What you’ve now created are a multitude of records in different locations that point to what are essentially temporary cloud resources. If you ever delete those cloud assets because they’ve served their purpose, but you fail to also delete the records your developers and infrastructure engineers created for them, you’ve generated a lot of risk.

Attackers can use your subdomains for phishing sites, malware delivery

An attacker can obtain the same IP address from Amazon because it’s now free and they have your subdomain pointing to it so they can create a phishing site or a malware serving site. They can register an S3 bucket with the same name because they found a reference in your app’s code and now your app is sending sensitive data to a storage bucket they own.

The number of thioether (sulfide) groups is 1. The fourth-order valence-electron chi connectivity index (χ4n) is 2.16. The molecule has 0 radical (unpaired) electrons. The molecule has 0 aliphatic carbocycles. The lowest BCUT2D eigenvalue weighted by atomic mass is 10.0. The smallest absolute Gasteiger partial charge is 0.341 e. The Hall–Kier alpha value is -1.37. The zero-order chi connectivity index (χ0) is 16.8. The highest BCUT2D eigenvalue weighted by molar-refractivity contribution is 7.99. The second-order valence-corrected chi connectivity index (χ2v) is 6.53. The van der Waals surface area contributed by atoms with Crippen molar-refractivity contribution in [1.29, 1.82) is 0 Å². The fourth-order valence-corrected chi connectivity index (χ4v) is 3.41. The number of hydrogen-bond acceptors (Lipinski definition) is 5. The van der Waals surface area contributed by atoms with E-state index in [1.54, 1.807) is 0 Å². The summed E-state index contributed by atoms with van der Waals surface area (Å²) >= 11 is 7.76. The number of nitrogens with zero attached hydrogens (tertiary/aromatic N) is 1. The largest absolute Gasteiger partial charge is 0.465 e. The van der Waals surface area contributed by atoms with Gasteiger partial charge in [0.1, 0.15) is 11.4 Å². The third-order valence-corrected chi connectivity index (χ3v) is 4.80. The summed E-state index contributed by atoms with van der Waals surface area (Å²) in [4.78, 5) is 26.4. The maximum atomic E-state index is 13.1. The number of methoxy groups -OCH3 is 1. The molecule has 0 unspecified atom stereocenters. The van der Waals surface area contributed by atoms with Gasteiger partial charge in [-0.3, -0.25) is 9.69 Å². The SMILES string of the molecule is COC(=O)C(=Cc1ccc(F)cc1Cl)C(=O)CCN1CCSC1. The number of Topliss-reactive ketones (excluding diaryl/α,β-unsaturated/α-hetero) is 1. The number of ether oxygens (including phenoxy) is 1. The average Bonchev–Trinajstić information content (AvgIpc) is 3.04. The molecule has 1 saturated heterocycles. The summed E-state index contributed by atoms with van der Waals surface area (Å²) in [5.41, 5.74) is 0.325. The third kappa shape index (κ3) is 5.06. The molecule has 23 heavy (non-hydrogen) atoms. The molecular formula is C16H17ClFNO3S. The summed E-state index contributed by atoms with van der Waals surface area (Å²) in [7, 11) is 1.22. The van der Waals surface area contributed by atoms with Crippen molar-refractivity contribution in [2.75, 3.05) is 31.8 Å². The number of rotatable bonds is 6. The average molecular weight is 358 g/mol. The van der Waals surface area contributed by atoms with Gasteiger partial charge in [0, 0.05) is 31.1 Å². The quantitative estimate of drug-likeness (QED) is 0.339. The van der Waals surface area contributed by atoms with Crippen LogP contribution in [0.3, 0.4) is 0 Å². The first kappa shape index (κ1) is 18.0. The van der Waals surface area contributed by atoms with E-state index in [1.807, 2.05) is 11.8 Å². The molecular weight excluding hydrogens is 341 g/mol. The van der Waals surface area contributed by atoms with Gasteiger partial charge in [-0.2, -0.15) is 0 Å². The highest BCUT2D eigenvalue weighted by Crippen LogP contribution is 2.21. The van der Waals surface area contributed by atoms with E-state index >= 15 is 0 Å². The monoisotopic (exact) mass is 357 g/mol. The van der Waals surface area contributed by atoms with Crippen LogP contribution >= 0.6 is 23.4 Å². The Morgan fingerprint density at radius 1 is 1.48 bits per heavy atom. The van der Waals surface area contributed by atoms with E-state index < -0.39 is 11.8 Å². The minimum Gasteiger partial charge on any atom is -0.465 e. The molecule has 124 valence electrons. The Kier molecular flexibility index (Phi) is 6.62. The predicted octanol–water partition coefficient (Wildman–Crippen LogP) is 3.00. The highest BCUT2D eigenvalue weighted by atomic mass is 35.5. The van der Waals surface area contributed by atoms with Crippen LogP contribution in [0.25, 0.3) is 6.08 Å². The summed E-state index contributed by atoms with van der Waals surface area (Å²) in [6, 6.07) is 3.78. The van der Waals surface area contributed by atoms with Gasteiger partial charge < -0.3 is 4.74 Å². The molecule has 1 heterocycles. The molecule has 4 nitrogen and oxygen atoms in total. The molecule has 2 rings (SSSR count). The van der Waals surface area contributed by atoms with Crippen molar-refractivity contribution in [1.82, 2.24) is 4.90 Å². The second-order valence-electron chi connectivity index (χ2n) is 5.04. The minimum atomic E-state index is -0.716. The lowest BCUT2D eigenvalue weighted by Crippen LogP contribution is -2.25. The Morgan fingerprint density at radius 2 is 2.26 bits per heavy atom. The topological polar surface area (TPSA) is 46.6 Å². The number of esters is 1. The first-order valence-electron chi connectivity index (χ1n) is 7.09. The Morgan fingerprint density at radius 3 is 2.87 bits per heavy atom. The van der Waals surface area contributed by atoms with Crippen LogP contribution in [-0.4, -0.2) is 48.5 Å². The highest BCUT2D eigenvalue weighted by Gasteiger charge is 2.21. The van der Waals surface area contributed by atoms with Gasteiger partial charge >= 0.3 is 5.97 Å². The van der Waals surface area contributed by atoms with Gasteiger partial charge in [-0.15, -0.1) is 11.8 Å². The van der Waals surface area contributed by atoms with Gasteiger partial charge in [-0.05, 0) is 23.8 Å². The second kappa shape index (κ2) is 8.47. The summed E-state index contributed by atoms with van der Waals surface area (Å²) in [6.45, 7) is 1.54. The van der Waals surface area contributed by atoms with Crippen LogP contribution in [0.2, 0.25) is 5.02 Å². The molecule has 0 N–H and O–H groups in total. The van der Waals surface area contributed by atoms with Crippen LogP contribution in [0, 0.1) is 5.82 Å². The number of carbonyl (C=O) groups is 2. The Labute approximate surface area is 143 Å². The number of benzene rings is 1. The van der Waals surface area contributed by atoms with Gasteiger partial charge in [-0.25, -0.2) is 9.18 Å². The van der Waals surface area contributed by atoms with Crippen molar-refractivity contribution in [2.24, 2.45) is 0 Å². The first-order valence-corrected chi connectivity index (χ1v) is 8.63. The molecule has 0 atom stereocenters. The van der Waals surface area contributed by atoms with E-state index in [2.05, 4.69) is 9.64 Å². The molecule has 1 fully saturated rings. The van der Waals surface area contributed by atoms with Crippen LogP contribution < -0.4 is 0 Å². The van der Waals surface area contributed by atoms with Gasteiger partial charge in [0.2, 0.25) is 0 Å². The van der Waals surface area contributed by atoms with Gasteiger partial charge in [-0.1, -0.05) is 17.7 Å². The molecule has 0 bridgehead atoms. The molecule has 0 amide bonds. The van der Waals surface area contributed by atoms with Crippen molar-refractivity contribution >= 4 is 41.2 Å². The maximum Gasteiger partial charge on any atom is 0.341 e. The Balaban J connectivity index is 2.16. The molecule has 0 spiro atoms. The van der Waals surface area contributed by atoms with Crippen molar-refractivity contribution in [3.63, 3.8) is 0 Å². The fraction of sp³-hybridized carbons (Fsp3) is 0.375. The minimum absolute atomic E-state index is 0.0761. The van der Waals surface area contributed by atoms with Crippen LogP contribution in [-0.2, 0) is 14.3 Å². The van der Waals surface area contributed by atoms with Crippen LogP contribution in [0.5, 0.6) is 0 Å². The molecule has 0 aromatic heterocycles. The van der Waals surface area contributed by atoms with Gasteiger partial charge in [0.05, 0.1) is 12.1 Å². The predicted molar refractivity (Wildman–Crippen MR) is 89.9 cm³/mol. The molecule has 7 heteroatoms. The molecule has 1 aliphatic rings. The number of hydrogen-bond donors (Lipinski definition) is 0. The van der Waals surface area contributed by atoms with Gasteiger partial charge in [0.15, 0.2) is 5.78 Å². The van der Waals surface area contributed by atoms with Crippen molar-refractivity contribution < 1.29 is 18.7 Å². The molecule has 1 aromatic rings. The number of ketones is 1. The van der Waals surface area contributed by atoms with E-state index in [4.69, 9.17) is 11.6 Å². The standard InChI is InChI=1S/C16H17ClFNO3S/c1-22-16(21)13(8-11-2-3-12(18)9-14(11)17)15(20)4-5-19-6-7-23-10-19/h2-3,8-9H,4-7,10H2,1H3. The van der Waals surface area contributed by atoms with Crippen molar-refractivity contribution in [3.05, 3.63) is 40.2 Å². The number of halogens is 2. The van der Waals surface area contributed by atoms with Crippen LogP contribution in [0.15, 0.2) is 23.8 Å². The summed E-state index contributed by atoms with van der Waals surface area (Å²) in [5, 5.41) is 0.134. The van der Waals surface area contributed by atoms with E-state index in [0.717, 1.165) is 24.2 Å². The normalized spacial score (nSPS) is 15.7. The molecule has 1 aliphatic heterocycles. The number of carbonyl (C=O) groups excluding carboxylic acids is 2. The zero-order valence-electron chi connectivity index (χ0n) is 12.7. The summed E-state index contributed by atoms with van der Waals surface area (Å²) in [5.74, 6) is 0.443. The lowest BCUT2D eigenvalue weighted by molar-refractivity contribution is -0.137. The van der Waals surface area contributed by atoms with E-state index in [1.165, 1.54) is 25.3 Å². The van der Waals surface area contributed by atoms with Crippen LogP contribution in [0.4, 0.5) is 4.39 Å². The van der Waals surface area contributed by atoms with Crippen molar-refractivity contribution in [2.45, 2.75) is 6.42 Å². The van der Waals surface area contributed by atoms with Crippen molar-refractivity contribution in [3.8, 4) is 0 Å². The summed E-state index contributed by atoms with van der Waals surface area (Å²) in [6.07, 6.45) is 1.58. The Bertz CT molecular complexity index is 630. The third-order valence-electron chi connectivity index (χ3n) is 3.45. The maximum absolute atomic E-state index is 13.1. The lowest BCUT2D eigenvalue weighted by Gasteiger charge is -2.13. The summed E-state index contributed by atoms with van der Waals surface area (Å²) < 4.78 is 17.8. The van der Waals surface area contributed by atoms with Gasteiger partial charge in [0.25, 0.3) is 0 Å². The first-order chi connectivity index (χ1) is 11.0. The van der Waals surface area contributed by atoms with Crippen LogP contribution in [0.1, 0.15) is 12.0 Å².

This is the scenario that TikTok security engineer Abdullah Al-Sultani presented at the DefCamp security conference in Bucharest recently. He referred to the attack as “cloud squatting.” It goes beyond just DNS records as the type and number of cloud services that do resource and name reallocation once an account is closed is very broad. The bigger the company, the bigger this shadow cloud records issue is.

Identifying cloud squatting risk harder for large enterprises

Al-Sultani came across cloud squatting after TikTok received reports through its bug bounty program that involved the reporters taking over TikTok subdomains. His team quickly realized that trying to find all stale records was going to be a serious undertaking because TikTok’s parent company ByteDance has over 100,000 employees and development and infrastructure teams in many countries around the world. It also has thousands of domains for its different apps in different regions.